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Fischer v. Stiglitz

United States District Court, D. Massachusetts

March 26, 2018

JAMES FISCHER Plaintiff
v.
DEAN ERIC STIGLITZ, LAURIE ANNE HERBOLDSHEIMER, GOLDEN RULE HONEY, LLC Defendant.

          FINDING AND ORDER ON DEFENDANTS RENEWED MOTION TO DISMISS (DOC. NO. 41)

          TIMOTHY S. HILLMAN, DISTRICT JUDGE

         Introduction

         The pro se Plaintiff, James Fischer (“Fischer”) has brought suit against the Defendants seeking equitable relief and monetary damages based upon online communications critical of his theories and methodology of beekeeping. The Defendants have moved to dismiss his Amended Complaint. For the reasons set forth below their motion is granted.

         Discussion

         The allegations in the complaint are based upon online exchanges between the Defendant, Dean Eric Stiglitz (“Stiglitz”) and members of the Organic Beekeepers Discussion Group and BeeSource Forum. Those communications involved beekeeping advice found in the Defendant's publication of a book entitled The Complete Idiots Guide to Beekeeping (“The Guide”) which was published in 2010. The controversy began in May 2013 when the Plaintiff Fischer allegedly learned of a posting by Defendant Stiglitz to the Organic Beekeepers Group on August 18, 2010. That posting was generated by an email, allegedly from Fischer, which was severely critical of the treatment methods set out in The Guide. The email labeled Stiglitz an “opportunist” and called upon the publisher to revise the text or add appropriate disclaimers. Fischer denies that he sent this email. This posting generated a lively exchange among the organic beekeepers groups on this issue. It is these exchanges that are the genesis of the Plaintiff's allegations.

         First Cause of Acton- False Association/False Endorsement

         15 U.S.C. §1125(a)(1)(A) makes liable “any person who . . . uses in commerce any word, term, or name . . . which . . . is likely to cause confusion, or to cause mistake, or to deceive as to an affiliation, connection, or association, of such persons or another person . . . sponsorship, or approval of his or her goods, services, or commercial activities by another person.” To survive dismissal, Fischer's claim for relief under this section of the statute requires factual allegations of conduct that created a likelihood of confusion among potential purchasers regarding his sponsorship or approval of a product or services provided by the Defendants. Gronk Nation, LLC v. Sully's Tees, LLC 37 F.Supp. 3rd 495, 498 (D.Mass. 2014). Under the facts plead, including the numerous postings and emails that are attached to the complaint, I do not find that any of the complained of postings would have confused online participants as to any affiliation of Fischer with the Defendants. Most of the references to Fischer reflect only his disapproval of the Defendants' methods, and there is no intimation that Fischer endorsed any goods or services.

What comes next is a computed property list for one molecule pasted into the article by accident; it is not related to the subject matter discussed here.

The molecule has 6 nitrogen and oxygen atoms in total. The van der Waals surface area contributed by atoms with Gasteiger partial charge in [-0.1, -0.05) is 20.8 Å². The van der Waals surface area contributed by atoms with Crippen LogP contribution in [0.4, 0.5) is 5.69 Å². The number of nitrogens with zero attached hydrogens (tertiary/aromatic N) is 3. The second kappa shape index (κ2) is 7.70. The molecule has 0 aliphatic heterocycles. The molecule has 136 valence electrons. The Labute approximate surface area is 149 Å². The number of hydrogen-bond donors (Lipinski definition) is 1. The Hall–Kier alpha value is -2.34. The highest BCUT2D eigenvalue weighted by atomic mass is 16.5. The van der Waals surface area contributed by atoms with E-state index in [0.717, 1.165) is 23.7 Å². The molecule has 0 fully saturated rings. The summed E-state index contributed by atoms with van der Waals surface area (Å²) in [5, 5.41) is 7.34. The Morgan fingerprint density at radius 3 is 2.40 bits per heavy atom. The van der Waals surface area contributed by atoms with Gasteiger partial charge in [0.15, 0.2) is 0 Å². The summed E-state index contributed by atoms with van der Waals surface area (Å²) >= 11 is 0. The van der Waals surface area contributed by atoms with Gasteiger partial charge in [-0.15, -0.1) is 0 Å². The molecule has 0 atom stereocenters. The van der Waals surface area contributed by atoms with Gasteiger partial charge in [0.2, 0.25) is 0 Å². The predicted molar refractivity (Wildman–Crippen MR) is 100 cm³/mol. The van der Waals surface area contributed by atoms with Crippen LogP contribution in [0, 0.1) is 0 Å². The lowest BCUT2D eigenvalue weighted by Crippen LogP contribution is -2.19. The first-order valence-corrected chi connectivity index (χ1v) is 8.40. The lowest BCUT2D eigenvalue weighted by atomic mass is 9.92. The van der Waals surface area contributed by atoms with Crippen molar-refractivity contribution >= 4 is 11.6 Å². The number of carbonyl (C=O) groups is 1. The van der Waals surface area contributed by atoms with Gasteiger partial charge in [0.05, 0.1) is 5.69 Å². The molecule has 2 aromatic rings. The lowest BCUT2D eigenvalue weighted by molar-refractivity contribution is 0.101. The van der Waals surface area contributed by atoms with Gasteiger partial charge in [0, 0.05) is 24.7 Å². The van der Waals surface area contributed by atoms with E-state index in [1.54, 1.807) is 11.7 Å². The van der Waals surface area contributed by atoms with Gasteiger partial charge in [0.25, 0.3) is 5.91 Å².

Second Cause of Action- False advertising of Defendants' Products/Services

         15 U.S.C. §1125(a)(1)(B), prohibits false and misleading descriptions of products and services in interstate commerce. In order to sustain a claim for false advertising, the Plaintiffs must prove that the Defendants; (1) made a false and misleading description of fact, (or representation of fact) in a commercial advertisement, about his own or another's product; (2) that the misrepresentation was material in that it was likely to influence a purchasing decision; (3) that the misrepresentation actually deceived or had a tendency to deceive a substantial segments of its audience; (4) that the Defendant placed the false and misleading statement in interstate commerce; and (5) that the Plaintiff has been or is likely to be injured as a result of the misrepresentation. The Plaintiff claims that the dispute between the Defendants and others as to proper beekeeping methodology creates an air of controversy which benefits the Defendant's products. There are no allegations in the complaint, or in the posting attached to the complaint, that evidence any intent to induce a purchaser to buy the Defendant's goods. The statements reflect a fair debate over proper beekeeping methods and a defense of the methodology espoused in The Guide.

         Third Cause of Action- False Advertising Concerning Plaintiffs Commercial Activity

         The Plaintiff alleges that the Defendants made material misrepresentations as to his commercial activities. Again a careful reading of the complaint and attachments do not reveal any mention of the Plaintiff's products in any commercial or advertising, or promotional context, except for a reference to a Fischer product in a satirical vein. Further, there are no allegations that any statements relate to a quality or characteristics of Fischer's goods or services or how they were likely to influence purchasing decisions. Nor are there any specific allegation of how the Defendant's statements caused any harm.

         Right of Publicity Violations

         The fourth cause of action alleges violation of general laws Chapter 214 §3A's right of privacy provisions. Under that statute, liability is determined not when “the defendant makes an incidental use of the Plaintiffs name, portrait, or picture” but when “the defendant uses the Plaintiff's name, portrait, or picture deliberately to exploit its value for advertising or trade purposes.” Tropeano v. Atlantic Monthly Co., 379 Mass.745, 749 (1980). There are simply no factual allegations which would cause one to believe that there was any exploitation for commercial purposes.

         Fourth Cause of Action- ...


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